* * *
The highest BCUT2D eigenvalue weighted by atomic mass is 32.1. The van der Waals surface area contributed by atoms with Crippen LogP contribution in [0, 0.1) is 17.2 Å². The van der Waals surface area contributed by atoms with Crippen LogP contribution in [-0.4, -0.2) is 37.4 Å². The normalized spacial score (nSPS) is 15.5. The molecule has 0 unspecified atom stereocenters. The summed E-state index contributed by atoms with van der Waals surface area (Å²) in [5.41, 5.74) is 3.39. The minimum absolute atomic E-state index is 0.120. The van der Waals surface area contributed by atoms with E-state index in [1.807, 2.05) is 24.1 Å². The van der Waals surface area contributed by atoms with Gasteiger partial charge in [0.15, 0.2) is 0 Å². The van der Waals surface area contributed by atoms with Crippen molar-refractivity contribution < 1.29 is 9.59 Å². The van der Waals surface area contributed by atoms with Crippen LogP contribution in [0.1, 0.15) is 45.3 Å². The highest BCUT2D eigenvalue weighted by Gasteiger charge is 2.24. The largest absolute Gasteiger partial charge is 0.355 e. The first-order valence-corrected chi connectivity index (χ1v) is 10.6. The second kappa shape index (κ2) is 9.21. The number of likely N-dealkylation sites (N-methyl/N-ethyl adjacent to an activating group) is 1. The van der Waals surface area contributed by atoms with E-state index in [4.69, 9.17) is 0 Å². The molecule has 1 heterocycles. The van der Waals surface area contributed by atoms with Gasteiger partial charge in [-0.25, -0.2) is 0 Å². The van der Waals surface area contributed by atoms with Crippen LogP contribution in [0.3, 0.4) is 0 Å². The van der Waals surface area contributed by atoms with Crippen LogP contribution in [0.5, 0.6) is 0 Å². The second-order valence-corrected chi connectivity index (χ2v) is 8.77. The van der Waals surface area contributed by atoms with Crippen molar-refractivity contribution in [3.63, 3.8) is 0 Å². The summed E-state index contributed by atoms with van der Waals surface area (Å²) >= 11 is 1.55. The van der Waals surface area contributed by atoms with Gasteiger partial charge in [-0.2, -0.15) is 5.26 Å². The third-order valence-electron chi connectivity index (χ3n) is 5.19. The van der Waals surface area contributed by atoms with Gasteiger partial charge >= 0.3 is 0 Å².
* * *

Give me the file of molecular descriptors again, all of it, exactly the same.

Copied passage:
The highest BCUT2D eigenvalue weighted by atomic mass is 32.1. The van der Waals surface area contributed by atoms with Crippen LogP contribution in [0, 0.1) is 17.2 Å². The van der Waals surface area contributed by atoms with Crippen LogP contribution in [-0.4, -0.2) is 37.4 Å². The normalized spacial score (nSPS) is 15.5. The molecule has 0 unspecified atom stereocenters. The summed E-state index contributed by atoms with van der Waals surface area (Å²) in [5.41, 5.74) is 3.39. The minimum absolute atomic E-state index is 0.120. The van der Waals surface area contributed by atoms with E-state index in [1.807, 2.05) is 24.1 Å². The van der Waals surface area contributed by atoms with Gasteiger partial charge in [0.15, 0.2) is 0 Å². The van der Waals surface area contributed by atoms with Crippen molar-refractivity contribution < 1.29 is 9.59 Å². The van der Waals surface area contributed by atoms with Crippen LogP contribution in [0.1, 0.15) is 45.3 Å². The highest BCUT2D eigenvalue weighted by Gasteiger charge is 2.24. The largest absolute Gasteiger partial charge is 0.355 e. The first-order valence-corrected chi connectivity index (χ1v) is 10.6. The second kappa shape index (κ2) is 9.21. The number of likely N-dealkylation sites (N-methyl/N-ethyl adjacent to an activating group) is 1. The van der Waals surface area contributed by atoms with E-state index in [4.69, 9.17) is 0 Å². The molecule has 1 heterocycles. The van der Waals surface area contributed by atoms with Gasteiger partial charge in [-0.25, -0.2) is 0 Å². The van der Waals surface area contributed by atoms with Crippen LogP contribution in [0.3, 0.4) is 0 Å². The van der Waals surface area contributed by atoms with Crippen LogP contribution in [0.5, 0.6) is 0 Å². The second-order valence-corrected chi connectivity index (χ2v) is 8.77. The van der Waals surface area contributed by atoms with Crippen molar-refractivity contribution in [3.63, 3.8) is 0 Å². The summed E-state index contributed by atoms with van der Waals surface area (Å²) >= 11 is 1.55. The van der Waals surface area contributed by atoms with Gasteiger partial charge in [-0.2, -0.15) is 5.26 Å². The third-order valence-electron chi connectivity index (χ3n) is 5.19. The van der Waals surface area contributed by atoms with Gasteiger partial charge >= 0.3 is 0 Å².